Legislature(1993 - 1994)

04/21/1993 09:05 AM FIN

Audio Topic
* first hearing in first committee of referral
+ teleconferenced
= bill was previously heard/scheduled
txt
  SENATE BILL NO. 7                                                            
                                                                               
       An Act relating to reimbursement of school construction                 
       debt; and providing for an effective date.                              
                                                                               
  Upon  convening the  meeting,  Co-chair Pearce  acknowledged                 
  that the committee had developed a  work draft for the bill.                 
  She then referenced ongoing problem areas and advised that a                 
  task force consisting of committee staff and representatives                 
  of the Dept. of Education, municipalities, school districts,                 
  bond bank counsel, and the drafter from legal services would                 
  be working  throughout the day,  in the Fahrenkamp  Room, to                 
  develop  a formal  committee substitute for  presentation to                 
  committee later in the day.                                                  
                                                                               
  Co-chair Pearce noted a TELECONFERENCE link to Anchorage and                 
  asked that JUDY BRADY,  Executive Director, Alaska Municipal                 
  Bond  Bank  Authority,  speak to  a  problem  that developed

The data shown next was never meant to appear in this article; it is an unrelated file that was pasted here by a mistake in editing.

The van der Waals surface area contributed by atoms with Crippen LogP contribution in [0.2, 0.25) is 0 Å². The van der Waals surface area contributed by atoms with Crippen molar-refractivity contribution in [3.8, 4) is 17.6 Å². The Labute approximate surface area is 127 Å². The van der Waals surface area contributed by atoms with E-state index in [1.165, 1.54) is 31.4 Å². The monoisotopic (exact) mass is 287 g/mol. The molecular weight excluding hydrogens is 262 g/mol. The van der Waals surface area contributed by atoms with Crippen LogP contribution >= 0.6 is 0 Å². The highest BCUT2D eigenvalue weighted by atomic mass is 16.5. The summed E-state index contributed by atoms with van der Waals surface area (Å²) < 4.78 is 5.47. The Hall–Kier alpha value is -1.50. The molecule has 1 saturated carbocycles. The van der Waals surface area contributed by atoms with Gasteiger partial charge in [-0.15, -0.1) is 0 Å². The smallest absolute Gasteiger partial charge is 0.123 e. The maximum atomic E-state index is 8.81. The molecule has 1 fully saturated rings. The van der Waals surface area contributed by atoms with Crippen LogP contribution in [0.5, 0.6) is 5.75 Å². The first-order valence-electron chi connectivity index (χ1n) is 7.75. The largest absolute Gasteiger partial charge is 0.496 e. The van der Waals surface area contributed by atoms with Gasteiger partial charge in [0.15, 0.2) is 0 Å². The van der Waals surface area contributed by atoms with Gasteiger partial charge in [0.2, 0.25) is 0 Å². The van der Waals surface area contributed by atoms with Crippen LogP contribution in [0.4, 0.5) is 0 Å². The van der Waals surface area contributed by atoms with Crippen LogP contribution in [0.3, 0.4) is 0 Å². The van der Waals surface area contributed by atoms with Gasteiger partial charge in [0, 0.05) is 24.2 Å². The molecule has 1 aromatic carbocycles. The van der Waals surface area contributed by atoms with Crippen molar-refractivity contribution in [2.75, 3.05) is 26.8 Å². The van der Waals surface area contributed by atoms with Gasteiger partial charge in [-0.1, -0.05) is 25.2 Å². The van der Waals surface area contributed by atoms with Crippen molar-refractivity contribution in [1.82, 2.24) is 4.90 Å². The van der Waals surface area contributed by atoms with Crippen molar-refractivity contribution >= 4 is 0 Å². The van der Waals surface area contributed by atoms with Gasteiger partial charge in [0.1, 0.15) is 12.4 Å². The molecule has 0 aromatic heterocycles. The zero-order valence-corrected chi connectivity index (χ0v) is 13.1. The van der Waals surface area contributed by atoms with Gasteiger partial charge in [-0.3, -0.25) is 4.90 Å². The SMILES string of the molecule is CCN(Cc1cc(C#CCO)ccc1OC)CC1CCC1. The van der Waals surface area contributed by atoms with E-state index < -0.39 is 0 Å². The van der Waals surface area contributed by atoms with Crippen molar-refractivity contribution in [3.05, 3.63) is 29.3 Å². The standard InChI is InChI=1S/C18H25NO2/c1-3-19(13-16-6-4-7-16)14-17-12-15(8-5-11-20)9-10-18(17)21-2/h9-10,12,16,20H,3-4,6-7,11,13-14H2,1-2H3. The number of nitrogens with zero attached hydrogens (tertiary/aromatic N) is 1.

yesterday afternoon.   As background information,  Ms. Brady                 
                                                                               
                                                                               
  explained   that   the   original    proposal   called   for                 
  establishment of a special fund, the interest from which was                 
  to pay the  70% state contribution for  school construction.                 
  It  soon became  evident  that the  constitutional amendment                 
  needed to set aside  funding in a special account  would not                 
  be possible for  "a couple of years."   Municipalities still                 
  want  the state to  pay the 70%  while they  continue to pay                 
  30%.  Problems arise because neither the bond bank nor other                 
  institutions issuing debt  could issue  the state's 70%  via                 
  revenue  bonds.  Revenue bonds  must be backed by collateral